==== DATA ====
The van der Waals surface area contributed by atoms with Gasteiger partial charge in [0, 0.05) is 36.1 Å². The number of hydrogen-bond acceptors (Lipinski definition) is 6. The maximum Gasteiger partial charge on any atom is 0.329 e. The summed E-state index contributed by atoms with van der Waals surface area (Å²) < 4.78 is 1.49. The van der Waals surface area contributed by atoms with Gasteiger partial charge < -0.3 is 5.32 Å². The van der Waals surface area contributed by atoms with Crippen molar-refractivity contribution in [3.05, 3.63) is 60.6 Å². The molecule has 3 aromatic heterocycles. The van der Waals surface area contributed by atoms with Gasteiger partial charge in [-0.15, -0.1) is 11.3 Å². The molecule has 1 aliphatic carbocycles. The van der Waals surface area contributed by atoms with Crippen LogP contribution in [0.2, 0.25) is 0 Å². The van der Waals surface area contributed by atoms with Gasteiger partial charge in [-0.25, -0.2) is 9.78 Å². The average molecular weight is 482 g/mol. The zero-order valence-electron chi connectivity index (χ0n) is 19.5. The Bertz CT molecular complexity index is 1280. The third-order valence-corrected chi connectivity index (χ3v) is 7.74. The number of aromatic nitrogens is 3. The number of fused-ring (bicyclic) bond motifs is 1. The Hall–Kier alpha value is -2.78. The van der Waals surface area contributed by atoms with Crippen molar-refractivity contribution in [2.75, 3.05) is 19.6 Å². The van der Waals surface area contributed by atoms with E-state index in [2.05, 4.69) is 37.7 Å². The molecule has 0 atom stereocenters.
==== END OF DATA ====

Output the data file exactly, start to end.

The van der Waals surface area contributed by atoms with Gasteiger partial charge in [0, 0.05) is 36.1 Å². The number of hydrogen-bond acceptors (Lipinski definition) is 6. The maximum Gasteiger partial charge on any atom is 0.329 e. The summed E-state index contributed by atoms with van der Waals surface area (Å²) < 4.78 is 1.49. The van der Waals surface area contributed by atoms with Gasteiger partial charge < -0.3 is 5.32 Å². The van der Waals surface area contributed by atoms with Crippen molar-refractivity contribution in [3.05, 3.63) is 60.6 Å². The molecule has 3 aromatic heterocycles. The van der Waals surface area contributed by atoms with Gasteiger partial charge in [-0.15, -0.1) is 11.3 Å². The molecule has 1 aliphatic carbocycles. The van der Waals surface area contributed by atoms with Crippen LogP contribution in [0.2, 0.25) is 0 Å². The van der Waals surface area contributed by atoms with Gasteiger partial charge in [-0.25, -0.2) is 9.78 Å². The average molecular weight is 482 g/mol. The zero-order valence-electron chi connectivity index (χ0n) is 19.5. The Bertz CT molecular complexity index is 1280. The third-order valence-corrected chi connectivity index (χ3v) is 7.74. The number of aromatic nitrogens is 3. The number of fused-ring (bicyclic) bond motifs is 1. The Hall–Kier alpha value is -2.78. The van der Waals surface area contributed by atoms with Crippen molar-refractivity contribution in [2.75, 3.05) is 19.6 Å². The van der Waals surface area contributed by atoms with E-state index in [2.05, 4.69) is 37.7 Å². The molecule has 0 atom stereocenters.